Terence McKenna was an American ethnobotanist, mystic, author, psychonaut, lecturer, and an advocate for the responsible use of naturally occurring psychedelic plants.
He spoke and wrote about a variety of subjects, including psychedelic drugs, plant-based enthogens, shamanism, metaphysics, alchemy, language, philosophy, culture, technology, environmentalism, and the theoretical origins of Human Consciousness.
In 1956, at the age of 10, he became interested in psychology, reading Carl Jung’s book ‘Psychology and Alchemy’.
In 1962, at the age of 16, he moved to Los Altos, California to live with family friends for a year.
In 1963, he was introduced to the literary World of psychedelics. In 1965, he enrolled in the University of California, Berkeley.
In 1967, while in college, he discovered and began studying shamanism through the study of Tibetan folk religion. That same year (his Opium and Kabbala phase) he traveled to Jerusalem.
In 1969, he traveled to Nepal led by his interest in Tibetan painting and hallucinogenic shamanism.
He also studied the Tibetan language and worked as a hashish smuggler until one of his Bombay-to-Aspen shipments fell into the hands of U. S. Customs.
He then wandered through southeast Asia viewing ruins and spent time as a professional butterfly collector in Indonesia.
In 1971, after the partial completion of his studies and his mother’s death from cancer, he and his brother Dennis, and three friends traveled to the Colombian Amazon in search of ‘oo-koo-hé’. Instead of ‘oo-koo-hé’ they found fields of gigantic mushrooms, which became the focus of the expedition.
He was the subject of a psychedelic experiment and he claimed the experiment put him in contact with Logos, an informative, divine voice he believed was universal to visionary religious experience.
In 1972, Terence McKenna returned to U.C. Berkeley to finish his studies and in 1975, he graduated with a degree in ecology, shamanism, and conservation of natural resources.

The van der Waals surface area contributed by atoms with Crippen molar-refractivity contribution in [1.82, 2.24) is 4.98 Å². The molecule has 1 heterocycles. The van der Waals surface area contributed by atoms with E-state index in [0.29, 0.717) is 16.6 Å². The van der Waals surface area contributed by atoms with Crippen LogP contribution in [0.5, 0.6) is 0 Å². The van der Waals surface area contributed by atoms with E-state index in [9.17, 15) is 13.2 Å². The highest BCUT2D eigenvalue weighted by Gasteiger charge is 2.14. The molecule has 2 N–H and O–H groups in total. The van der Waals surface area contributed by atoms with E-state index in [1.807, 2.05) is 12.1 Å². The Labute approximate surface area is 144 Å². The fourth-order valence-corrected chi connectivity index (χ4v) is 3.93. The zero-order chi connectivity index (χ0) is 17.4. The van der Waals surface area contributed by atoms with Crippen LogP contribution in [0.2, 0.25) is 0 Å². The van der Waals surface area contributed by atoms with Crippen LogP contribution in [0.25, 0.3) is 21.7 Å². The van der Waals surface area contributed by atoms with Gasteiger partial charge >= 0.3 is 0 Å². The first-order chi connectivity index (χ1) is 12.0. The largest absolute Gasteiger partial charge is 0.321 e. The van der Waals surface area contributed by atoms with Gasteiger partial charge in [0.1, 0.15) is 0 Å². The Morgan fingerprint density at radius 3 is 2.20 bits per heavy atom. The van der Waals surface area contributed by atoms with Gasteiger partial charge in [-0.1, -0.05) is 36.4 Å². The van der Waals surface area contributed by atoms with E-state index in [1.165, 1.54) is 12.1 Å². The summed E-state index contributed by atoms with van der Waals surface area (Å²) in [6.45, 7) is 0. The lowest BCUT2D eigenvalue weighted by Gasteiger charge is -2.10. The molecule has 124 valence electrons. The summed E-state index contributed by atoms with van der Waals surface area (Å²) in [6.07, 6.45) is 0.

In the early 1980’s, Terence McKenna began to speak publicly on the topic of psychedelic drugs, becoming one of the pioneers of the psychedelic movement.
His main focus was on the plant-based psychedelics such as mushrooms, DMT, ayahuasca and cannabis.
Terence McKenna also became a popular personality in the psychedelic rave/dance scene of the early 1990’s, with frequent spoken word performances at raves and contributions to psychedelic and Goa rtance albums by The Shamen.
He was a longtime sufferer of migraines, but on 22 May 1999 he began to have unusually extreme and painful headaches. He then collapsed due to a brain seizure. McKenna died on April 3, 2000, at the age of 53.
I always thought death would come on the freeway in a few horrifying moments, so you’d have no time to sort it out. Having months and months to look at it and think about it and talk to people and hear what they have to say, it’s a kind of blessing. It’s certainly an opportunity to grow up and get a grip and sort it all out.
Just being told by an unsmiling guy in a white coat that you’re going to be dead in four months definitely turns on the lights. … It makes life rich and poignant. When it first happened, and I got these diagnoses, I could see the light of eternity, shining through every leaf. I mean, a bug walking across the ground moved me to tears.